A Window Seat Away from Oakcliff is St. Barth's
If anyone has been checking in on this site regularly they will have noticed that I haven't updated it very much. This is because for the past 3 plus years I have been fully immersed in starting up Oakcliff Sailing in Oyster Bay New York. This is a full time project and we are doing amazing things. Everyone should sign up for the newsletter and read more at www.oakcliffsailing.org or you can click on the logo to the right. Every once in a while I escape the day to day craziness of the fast growing non-profit that Oakcliff is and get to go sailing on my own. This latest time was the St. Barth's Bucket. I sailed on a Perini Navi again and the owners of this boat were first timers and they were wonderful. The rest of the story although was a story of team building.
Shortly after arriving, I met the Captain and we realized that we were short racing sailors, a minimim of 5 sailors short. So for three days between arrival and practice we scrambled and trolled the docks. Our local helmsperson Fritz Bus was able to find two friends, Garth from St. Maarten and Vincent from St. Barths. One of our Spanish crew found Diego off of a charter catamaran. And Bif the first mate called in Aussie rock star Nicky Souter. I was lucky enough to connect with German Wolf Dietz who I knew from Morning Glory Days as well as Valencia where he was leading the German America's Cup team when I was in charge of the French.
Across the 10 hours of practice time we managed to pull together a pretty good, if short handed team to hoist the absolutely HUGE sails on this 50 meter yacht. We got them up and down, worked on hand signals and leadership and systems and procedures. Oh and we learned each other's names.
Race Day One: We led for over 2 hours and 23 minutes and then eventually in this pursuit style racing the rest of the boats started to catch up. For a while it looked like we were being invaded as the 35 boats, all 100 feet and over were sailing sails spread, downwind coming for us. We managed to hold on to 5th place. Smiles all around.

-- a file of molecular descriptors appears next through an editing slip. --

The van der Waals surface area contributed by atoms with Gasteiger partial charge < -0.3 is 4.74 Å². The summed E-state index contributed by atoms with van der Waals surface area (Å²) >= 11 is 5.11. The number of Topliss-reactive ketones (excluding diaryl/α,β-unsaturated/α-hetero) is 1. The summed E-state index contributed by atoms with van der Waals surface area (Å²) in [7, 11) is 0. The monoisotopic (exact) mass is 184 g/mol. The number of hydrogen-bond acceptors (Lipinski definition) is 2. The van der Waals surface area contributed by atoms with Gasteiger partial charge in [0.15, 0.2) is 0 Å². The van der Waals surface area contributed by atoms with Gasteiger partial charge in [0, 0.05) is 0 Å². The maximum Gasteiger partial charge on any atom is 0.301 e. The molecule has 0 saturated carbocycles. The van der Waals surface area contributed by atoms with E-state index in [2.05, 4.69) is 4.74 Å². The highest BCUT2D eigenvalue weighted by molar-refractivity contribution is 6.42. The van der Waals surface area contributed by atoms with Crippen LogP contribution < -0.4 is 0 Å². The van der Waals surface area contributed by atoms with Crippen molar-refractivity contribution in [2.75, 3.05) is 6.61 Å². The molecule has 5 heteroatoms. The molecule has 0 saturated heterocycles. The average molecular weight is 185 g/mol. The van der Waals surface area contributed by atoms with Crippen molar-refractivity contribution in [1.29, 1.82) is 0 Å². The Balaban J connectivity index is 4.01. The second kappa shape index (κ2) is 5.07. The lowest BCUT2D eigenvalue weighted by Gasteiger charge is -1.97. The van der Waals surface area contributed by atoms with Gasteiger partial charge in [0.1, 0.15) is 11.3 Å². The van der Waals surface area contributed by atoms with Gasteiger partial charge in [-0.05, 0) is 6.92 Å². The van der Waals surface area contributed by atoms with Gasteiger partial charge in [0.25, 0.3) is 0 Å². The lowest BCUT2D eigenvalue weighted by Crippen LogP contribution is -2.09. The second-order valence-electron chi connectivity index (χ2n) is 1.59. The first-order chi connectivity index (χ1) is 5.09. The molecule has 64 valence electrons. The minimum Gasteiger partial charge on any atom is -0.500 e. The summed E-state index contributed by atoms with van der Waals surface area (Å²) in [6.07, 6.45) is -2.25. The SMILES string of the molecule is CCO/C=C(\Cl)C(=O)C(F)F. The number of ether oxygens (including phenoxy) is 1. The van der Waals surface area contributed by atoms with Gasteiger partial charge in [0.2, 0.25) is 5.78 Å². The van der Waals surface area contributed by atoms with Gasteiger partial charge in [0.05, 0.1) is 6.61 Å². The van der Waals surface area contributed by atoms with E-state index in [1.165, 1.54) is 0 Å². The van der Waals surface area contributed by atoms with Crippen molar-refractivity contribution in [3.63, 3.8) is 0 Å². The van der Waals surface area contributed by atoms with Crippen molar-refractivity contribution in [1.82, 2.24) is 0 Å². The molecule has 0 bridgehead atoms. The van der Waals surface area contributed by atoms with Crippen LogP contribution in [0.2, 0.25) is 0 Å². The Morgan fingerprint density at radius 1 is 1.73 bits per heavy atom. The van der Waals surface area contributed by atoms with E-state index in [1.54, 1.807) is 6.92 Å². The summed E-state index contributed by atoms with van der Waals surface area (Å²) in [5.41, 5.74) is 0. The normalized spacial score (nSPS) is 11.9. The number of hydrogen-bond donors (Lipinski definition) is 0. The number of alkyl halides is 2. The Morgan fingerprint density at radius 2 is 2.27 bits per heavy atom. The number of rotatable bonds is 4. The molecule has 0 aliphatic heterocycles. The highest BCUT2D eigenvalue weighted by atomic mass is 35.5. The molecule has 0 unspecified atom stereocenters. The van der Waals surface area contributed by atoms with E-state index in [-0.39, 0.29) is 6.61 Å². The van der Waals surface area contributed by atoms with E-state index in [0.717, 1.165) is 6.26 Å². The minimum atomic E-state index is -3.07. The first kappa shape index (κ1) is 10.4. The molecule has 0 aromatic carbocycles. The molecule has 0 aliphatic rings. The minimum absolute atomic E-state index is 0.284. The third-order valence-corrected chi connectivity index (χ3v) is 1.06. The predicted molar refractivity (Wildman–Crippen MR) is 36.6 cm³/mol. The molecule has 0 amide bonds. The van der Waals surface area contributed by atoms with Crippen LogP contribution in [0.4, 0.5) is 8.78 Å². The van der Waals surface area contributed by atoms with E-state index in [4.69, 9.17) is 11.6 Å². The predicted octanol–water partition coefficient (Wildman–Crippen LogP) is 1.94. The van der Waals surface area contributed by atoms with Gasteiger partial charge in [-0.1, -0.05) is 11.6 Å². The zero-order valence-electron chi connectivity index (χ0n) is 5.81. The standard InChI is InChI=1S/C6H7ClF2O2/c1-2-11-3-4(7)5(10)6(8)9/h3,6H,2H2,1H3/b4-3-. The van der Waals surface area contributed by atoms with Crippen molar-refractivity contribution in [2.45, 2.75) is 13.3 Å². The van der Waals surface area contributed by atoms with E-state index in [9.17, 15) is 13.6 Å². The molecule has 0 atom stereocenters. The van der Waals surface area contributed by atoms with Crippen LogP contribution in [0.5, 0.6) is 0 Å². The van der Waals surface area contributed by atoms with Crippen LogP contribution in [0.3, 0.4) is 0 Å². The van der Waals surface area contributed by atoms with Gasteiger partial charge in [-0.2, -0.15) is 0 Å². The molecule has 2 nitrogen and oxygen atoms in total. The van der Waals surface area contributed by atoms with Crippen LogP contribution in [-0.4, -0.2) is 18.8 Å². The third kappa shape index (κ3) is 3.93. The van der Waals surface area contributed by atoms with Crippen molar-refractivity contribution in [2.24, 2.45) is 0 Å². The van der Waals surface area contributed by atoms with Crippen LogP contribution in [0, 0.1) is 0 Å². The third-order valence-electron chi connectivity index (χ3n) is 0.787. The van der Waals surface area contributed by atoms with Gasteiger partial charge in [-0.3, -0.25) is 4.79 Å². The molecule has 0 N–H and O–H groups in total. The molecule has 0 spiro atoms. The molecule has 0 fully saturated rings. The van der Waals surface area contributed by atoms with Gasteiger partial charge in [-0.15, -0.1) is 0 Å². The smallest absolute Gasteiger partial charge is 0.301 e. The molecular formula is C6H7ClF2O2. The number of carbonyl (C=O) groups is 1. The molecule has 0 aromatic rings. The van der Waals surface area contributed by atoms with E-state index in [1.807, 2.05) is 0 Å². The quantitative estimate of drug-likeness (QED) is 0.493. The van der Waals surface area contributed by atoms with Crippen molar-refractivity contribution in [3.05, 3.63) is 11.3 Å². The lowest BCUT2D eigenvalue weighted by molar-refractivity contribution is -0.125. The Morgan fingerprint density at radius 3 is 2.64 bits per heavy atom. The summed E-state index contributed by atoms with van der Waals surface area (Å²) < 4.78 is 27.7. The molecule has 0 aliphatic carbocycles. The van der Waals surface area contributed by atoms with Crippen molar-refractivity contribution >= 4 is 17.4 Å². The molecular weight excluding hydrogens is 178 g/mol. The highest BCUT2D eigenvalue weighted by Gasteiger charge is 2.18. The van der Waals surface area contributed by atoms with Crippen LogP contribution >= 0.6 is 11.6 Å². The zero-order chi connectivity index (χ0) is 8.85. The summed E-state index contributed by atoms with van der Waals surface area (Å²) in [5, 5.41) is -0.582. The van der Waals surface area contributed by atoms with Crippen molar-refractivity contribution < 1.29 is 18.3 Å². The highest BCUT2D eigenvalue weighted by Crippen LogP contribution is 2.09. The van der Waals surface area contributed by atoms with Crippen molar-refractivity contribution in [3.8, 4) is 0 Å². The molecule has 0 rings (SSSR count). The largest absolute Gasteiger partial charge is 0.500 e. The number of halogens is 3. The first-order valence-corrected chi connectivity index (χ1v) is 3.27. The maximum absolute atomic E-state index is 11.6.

Race Day Two: It poured with rain. The winds picked up well into the 30s and we split the leech of our main and were forced to retire. This is when the team really pulled together. We worked from a little after noon until dark, in the pouring rain to remove the 1200lb mainsail from the boom, get the 50 foot battens out, pack up the sail, winch it into the tender, which didn't quite sink but came close. Then it was all hands onto the make-shift North Sail Loft to push and pull and roll and muscle the sail under the huge sewing machine, then flake and pack and load and winch it back up onto the deck. This was all done in the pouring rain. It was COLD and we worked until we couldn't see anymore. And we were truly becoming a team - the race crew, the permenant crew and the owners - together.
Race Day Three: Up and at it by 6am and we managed to get battens in, tensioned, onto the boom, rolled onto the mandrel and then hoisted and lowered and only pulled out of the pre-feeder once and we were ready for the start! The chef made sausage and bacon and some kind of a stick food and eggs and coffee so everyone was able to get nourishment before we headed around the Island.
The start was magic. We got a good line sight, after three days of sailing this huge but slow accelerating and fast decelerating yacht we had a better idea of what 4 minutes on the water looked like. It was a downwind start with about 25 knots of wind and we were pushing it very close. At 40 seconds we hoisted the spinnaker and kept the sock down. At 30 seconds we were early and turned the ship towards the pin which was further downwind. At 20 seconds Fritz on the helm wanted to come up and I held him down. At 10 seconds we yelled 'Bucket Up' and the spinnaker began to be unveiled. We collectively held our breath and as the gun went off we were less than 3 feet from the line with the spinnaker up and a huge exhale and cheer went up. The rest of the race had excitement. A blown spinnaker sheet had all leap into action but the team handled it like they had been working together for months not days. Even the guest and owners were in the mix running the 30 meters forward and pulling the sail in. We finished mid-fleet but considered it a success.
As I mentioned to the owners, to me you win sailboat races and you loose sailboat races but what really matters is that you always work hard, through the finish line and improve as a team. That is the magic of sailboat racing to me no matter if it is on a Match 40 or a gorgeous Perini Navi.